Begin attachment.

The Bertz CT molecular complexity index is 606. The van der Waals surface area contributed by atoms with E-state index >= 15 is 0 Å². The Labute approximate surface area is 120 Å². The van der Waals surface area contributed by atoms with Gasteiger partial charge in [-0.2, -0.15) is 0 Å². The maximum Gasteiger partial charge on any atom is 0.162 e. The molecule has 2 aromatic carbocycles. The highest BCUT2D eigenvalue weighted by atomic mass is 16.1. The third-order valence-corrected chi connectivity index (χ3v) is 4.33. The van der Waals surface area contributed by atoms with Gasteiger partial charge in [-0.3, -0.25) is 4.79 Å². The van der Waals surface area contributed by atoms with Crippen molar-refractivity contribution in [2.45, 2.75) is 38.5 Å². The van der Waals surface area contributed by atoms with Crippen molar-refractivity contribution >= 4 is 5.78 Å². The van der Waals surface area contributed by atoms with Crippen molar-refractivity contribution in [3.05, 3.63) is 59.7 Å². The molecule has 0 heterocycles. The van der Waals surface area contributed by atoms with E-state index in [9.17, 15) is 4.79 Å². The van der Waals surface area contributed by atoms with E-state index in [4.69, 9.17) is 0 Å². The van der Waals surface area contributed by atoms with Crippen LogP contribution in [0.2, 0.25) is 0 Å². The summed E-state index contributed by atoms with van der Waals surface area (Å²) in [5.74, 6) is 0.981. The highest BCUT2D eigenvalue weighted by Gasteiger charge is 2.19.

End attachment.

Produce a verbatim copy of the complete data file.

The Bertz CT molecular complexity index is 606. The van der Waals surface area contributed by atoms with E-state index >= 15 is 0 Å². The Labute approximate surface area is 120 Å². The van der Waals surface area contributed by atoms with Gasteiger partial charge in [-0.2, -0.15) is 0 Å². The maximum Gasteiger partial charge on any atom is 0.162 e. The molecule has 2 aromatic carbocycles. The highest BCUT2D eigenvalue weighted by atomic mass is 16.1. The third-order valence-corrected chi connectivity index (χ3v) is 4.33. The van der Waals surface area contributed by atoms with Gasteiger partial charge in [-0.3, -0.25) is 4.79 Å². The van der Waals surface area contributed by atoms with Crippen molar-refractivity contribution in [2.45, 2.75) is 38.5 Å². The van der Waals surface area contributed by atoms with Crippen molar-refractivity contribution >= 4 is 5.78 Å². The van der Waals surface area contributed by atoms with Crippen molar-refractivity contribution in [3.05, 3.63) is 59.7 Å². The molecule has 0 heterocycles. The van der Waals surface area contributed by atoms with E-state index in [9.17, 15) is 4.79 Å². The van der Waals surface area contributed by atoms with E-state index in [4.69, 9.17) is 0 Å². The van der Waals surface area contributed by atoms with Crippen LogP contribution in [0.2, 0.25) is 0 Å². The summed E-state index contributed by atoms with van der Waals surface area (Å²) in [5.74, 6) is 0.981. The highest BCUT2D eigenvalue weighted by Gasteiger charge is 2.19.